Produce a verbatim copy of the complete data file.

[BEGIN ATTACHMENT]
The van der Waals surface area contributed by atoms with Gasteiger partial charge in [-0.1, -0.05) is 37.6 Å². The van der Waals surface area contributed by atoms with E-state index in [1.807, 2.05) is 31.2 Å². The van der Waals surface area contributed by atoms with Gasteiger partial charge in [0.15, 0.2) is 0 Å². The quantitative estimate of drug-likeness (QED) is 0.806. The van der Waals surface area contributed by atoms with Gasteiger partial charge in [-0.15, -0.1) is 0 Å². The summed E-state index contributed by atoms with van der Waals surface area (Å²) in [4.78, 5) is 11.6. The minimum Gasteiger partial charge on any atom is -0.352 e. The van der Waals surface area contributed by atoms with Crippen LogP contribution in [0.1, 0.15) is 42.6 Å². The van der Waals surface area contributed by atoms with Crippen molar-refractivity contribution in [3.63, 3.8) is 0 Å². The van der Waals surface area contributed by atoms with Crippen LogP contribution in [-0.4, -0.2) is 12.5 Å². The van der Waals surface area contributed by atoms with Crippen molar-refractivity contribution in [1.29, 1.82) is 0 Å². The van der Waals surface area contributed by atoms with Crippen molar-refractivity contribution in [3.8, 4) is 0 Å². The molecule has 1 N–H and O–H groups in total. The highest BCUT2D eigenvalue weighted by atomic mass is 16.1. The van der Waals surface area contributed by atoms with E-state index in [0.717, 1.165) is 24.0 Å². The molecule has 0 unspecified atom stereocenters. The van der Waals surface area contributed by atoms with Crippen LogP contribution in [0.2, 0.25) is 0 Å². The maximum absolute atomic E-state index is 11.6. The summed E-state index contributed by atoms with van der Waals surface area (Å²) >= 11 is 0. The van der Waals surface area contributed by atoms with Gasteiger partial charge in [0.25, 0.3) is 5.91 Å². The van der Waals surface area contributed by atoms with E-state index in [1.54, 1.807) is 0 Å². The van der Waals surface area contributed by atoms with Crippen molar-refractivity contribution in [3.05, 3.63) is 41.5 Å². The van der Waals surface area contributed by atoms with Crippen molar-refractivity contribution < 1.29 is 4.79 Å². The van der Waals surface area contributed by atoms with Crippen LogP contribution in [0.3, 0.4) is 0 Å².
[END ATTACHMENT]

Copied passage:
The van der Waals surface area contributed by atoms with Gasteiger partial charge in [-0.1, -0.05) is 37.6 Å². The van der Waals surface area contributed by atoms with E-state index in [1.807, 2.05) is 31.2 Å². The van der Waals surface area contributed by atoms with Gasteiger partial charge in [0.15, 0.2) is 0 Å². The quantitative estimate of drug-likeness (QED) is 0.806. The van der Waals surface area contributed by atoms with Gasteiger partial charge in [-0.15, -0.1) is 0 Å². The summed E-state index contributed by atoms with van der Waals surface area (Å²) in [4.78, 5) is 11.6. The minimum Gasteiger partial charge on any atom is -0.352 e. The van der Waals surface area contributed by atoms with Crippen LogP contribution in [0.1, 0.15) is 42.6 Å². The van der Waals surface area contributed by atoms with Crippen molar-refractivity contribution in [3.63, 3.8) is 0 Å². The van der Waals surface area contributed by atoms with Crippen LogP contribution in [-0.4, -0.2) is 12.5 Å². The van der Waals surface area contributed by atoms with Crippen molar-refractivity contribution in [1.29, 1.82) is 0 Å². The van der Waals surface area contributed by atoms with Crippen molar-refractivity contribution in [3.8, 4) is 0 Å². The molecule has 1 N–H and O–H groups in total. The highest BCUT2D eigenvalue weighted by atomic mass is 16.1. The van der Waals surface area contributed by atoms with E-state index in [0.717, 1.165) is 24.0 Å². The molecule has 0 unspecified atom stereocenters. The van der Waals surface area contributed by atoms with Crippen LogP contribution in [0.2, 0.25) is 0 Å². The maximum absolute atomic E-state index is 11.6. The summed E-state index contributed by atoms with van der Waals surface area (Å²) >= 11 is 0. The van der Waals surface area contributed by atoms with Gasteiger partial charge in [0.25, 0.3) is 5.91 Å². The van der Waals surface area contributed by atoms with E-state index in [1.54, 1.807) is 0 Å². The van der Waals surface area contributed by atoms with Crippen molar-refractivity contribution in [3.05, 3.63) is 41.5 Å². The van der Waals surface area contributed by atoms with Crippen molar-refractivity contribution < 1.29 is 4.79 Å². The van der Waals surface area contributed by atoms with Crippen LogP contribution in [0.3, 0.4) is 0 Å².